Blog

Alli Gerkman
A couple years ago, IAALS co-sponsored a conference called Client-Centric Legal Services. While there were many interesting takeaways, there was one that I still think about all the time. A speaker suggested that, in legal education, we spend so much time thinking about how to teach students to think like lawyers that...
Alli Gerkman
In January, I had the opportunity to present the results of IAALS’ Foundations for Practice study at the Association of American Law Schools’ Annual Meeting as part of the President’s Program. As always, I began my talk by framing the problems we are trying to fix through our work, and among the problems we simply...
Alli Gerkman
For years, there is one piece of advice I give prospective law students that hasn’t changed: take time off before you go to law school. Work, travel, volunteer. Do something that isn’t school. Experience the world, whatever that means to you. So it didn’t surprise me when lawyers responding to our Foundations for...
Guest Post
James Moliterno
Since 1982, I have been an experiential education proponent, but a somewhat unusual one. For my entire 35 years in legal education, I have lived with one foot on each side of the unfortunate and artificial divide that exists between, for lack of better terminology, experience-oriented faculty and classroom-oriented...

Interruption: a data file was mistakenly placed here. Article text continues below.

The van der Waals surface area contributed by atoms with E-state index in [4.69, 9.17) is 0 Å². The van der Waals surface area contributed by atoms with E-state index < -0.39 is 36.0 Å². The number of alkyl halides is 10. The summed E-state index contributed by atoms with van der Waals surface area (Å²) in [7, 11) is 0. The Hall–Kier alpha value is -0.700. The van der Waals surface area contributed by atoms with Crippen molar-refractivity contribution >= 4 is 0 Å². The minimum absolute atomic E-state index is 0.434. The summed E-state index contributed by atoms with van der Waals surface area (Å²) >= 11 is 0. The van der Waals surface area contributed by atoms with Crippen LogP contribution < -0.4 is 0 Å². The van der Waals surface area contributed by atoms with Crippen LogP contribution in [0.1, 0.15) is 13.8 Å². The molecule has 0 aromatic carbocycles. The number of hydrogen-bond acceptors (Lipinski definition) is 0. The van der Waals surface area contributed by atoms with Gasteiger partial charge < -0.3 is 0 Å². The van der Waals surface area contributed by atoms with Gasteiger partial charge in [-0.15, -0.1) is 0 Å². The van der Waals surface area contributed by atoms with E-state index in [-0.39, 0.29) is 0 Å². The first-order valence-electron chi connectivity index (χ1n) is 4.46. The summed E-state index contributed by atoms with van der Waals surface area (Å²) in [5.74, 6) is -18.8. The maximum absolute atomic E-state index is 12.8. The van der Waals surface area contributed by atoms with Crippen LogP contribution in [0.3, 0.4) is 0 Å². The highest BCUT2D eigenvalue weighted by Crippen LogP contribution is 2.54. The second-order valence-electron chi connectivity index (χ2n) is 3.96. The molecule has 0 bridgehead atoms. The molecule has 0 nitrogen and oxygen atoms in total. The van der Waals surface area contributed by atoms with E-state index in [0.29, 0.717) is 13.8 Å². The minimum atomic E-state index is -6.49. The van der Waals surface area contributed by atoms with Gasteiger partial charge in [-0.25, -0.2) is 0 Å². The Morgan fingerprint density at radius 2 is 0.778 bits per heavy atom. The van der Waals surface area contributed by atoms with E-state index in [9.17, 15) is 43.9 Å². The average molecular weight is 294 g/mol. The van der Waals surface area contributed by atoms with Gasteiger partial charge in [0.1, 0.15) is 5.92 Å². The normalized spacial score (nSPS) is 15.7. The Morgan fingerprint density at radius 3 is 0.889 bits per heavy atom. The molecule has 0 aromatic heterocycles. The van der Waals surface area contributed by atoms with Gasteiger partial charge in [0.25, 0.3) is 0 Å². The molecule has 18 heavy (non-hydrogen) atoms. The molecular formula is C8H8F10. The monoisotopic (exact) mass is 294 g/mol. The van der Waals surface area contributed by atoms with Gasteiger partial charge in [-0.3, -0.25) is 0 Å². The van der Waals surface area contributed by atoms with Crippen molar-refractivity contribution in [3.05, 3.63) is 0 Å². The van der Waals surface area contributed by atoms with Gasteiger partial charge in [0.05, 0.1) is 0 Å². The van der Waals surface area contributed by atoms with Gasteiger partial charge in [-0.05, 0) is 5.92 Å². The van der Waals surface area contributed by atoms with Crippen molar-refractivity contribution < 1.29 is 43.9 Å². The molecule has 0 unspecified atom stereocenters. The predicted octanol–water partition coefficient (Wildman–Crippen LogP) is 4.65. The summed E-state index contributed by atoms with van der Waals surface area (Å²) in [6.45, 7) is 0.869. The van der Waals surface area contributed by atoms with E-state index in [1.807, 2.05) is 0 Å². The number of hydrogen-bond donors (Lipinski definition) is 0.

Caitlin Anderson
Last September, we held our 5th Annual Educating Tomorrow’s Lawyers Conference, where we welcomed approximately 100 legal educators and legal employers from around the country (and the world!) to discuss the measurement of meaningful learning outcomes and development of hiring criteria, focusing on the results of our...
Mark Staines
Our Foundations for Practice project has permeated the profession as law schools and legal employers seek to bridge the gap between ensuring students learn the right skills and competencies to be successful in practice and ensuring legal employers have the best hiring criteria to secure the right candidates. In a...
Guest Post
Martin J. Katz
There is an exciting movement toward practical legal education in U.S. law schools. There are many good reasons for this movement, including demand from students and potential students, as well as demand from the employers and clients that will hire those students. Additionally, a plethora of compelling studies...

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